On the reverse of each medal is the engraved emblem of the Beijing Winter Olympics, which is surrounded by the Chinese characters for the XXIV Olympic Winter Games Beijing 2022.
There are 24 dots on the concentric circles engraved on that side, like stars in orbit. Inspired by an ancient Chinese celestial map, this pattern symbolizes the expectations for the Beijing 2022 athletes to shine like stars at the Games. Also inscribed on the reverse is the sporting event in which the medal is won.
The medal ribbons are made of silk woven with a traditional technique and their red color symbolizes good fortune in Chinese culture and is a popular color during the Spring Festival, also known as Chinese New Year. The color is also chosen to express festival greetings to athletes as the Games will begin on
February 4, during the Spring Festival holiday which runs from January 31 to February 6 this year.
The cases holding the medals are made of bamboo, which is a renewable material. "The International Olympic Committee enquired about the growth and processing of the bamboo to ensure it meets the requirements of a green Olympics and follows the concept of sustainable development," Hang said.
The Paralympic medals employ similar designs. The logo of the International Paralympic Committee is engraved at the center of the obverse of the medals, surrounded by inscriptions of Beijing 2022 Paralympic Winter Games in English and Braille.
The emblem of the Paralympic Winter Games 2022 is engraved at the center of the reverse, surrounded by the Chinese characters for Beijing 2022 Paralympic Winter Games. There are 13 dots on the circles on the reverse to represent the 13th Paralympic Winter Games.
Spiritual to physical
The design was first submitted to the BOCOG in June 2020 and, after more than two months, the team was informed that their work had been shortlisted.
In October 2020, the design was sent off to the SMC to make prototypes. The corporation also produced the medals for Beijing 2008, and Xie Xinrui, the engineer responsible for the 2008 medal prototypes once again worked his magic.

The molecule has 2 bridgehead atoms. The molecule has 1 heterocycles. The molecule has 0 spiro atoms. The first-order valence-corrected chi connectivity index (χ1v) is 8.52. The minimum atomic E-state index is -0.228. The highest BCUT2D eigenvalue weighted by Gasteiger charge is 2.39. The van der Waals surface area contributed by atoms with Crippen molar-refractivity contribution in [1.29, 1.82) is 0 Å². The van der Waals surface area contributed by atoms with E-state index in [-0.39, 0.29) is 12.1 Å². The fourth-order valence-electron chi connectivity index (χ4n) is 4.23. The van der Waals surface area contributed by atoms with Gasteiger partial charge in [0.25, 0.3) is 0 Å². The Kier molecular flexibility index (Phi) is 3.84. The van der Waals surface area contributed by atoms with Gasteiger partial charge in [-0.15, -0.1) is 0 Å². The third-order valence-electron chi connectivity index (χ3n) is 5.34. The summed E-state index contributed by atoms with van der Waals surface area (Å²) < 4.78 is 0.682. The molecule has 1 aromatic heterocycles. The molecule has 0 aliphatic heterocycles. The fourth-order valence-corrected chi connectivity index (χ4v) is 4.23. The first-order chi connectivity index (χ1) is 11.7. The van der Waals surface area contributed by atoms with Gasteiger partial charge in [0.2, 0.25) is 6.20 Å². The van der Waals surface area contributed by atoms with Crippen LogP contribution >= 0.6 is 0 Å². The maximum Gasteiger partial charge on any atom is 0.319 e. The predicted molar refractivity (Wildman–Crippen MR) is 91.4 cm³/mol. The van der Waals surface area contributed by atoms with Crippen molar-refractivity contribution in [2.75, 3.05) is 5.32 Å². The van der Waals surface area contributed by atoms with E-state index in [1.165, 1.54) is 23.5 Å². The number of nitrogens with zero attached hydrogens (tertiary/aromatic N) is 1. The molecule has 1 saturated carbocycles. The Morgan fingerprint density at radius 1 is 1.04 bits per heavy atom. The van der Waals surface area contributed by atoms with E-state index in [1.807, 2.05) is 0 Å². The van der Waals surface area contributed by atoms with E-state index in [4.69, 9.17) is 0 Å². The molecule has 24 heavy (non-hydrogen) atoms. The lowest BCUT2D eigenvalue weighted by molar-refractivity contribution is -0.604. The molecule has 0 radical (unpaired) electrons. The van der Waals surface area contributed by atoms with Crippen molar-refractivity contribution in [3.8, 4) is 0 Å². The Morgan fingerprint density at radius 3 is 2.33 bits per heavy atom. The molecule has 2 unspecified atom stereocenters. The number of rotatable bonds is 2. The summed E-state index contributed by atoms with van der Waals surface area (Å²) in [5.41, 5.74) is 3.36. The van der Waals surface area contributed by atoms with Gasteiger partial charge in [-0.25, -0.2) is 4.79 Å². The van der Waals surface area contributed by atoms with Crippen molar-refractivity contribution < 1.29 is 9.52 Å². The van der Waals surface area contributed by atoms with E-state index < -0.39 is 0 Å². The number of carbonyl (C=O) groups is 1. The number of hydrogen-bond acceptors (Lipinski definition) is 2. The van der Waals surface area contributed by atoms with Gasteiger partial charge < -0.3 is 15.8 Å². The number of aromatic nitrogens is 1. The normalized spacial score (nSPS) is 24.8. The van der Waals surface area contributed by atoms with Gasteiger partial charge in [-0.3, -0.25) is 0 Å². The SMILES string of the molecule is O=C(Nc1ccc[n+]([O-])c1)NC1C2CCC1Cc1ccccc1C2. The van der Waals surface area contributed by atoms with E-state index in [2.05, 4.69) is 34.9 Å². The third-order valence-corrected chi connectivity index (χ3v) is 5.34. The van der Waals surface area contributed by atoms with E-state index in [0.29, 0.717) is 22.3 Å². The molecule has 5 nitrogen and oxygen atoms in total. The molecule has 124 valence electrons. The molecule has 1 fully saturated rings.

Xie made many trips between Shanghai and Beijing, taking prototypes back and forth to gain feedback from the design team, before returning to the mint to make the necessary adjustments.
Creating prototypes from the designs was not an easy task. Winter Olympic medals are designed to be larger than their Summer Olympic counterparts so that they appear more prominently—despite athletes' thicker clothes. After multiple tests, the design team finally set the diameter of the medal at 8.7 cm, and the length of the ribbon was also adjusted many times accordingly.
The design team placed some difficult requirements on Xie. For instance, the medals needed to be handpolished using traditional techniques to give them a special sheen on which no fingerprints could be left.
After more than one year of research, design, evaluation and redesign, the BOCOG settled on a final prototype for the medals on July 13 last year.
"The medals are the result of many people's efforts. However, the smile on the athletes' faces as they wear them makes it all worthwhile," Hang said. "The athletes might pass down the medal to their children in the future and I wish, as time goes by, people will still be able to see their beauty."
(Print Edition Title: A Badge of Honor)
Copyedited by G. P. Wilson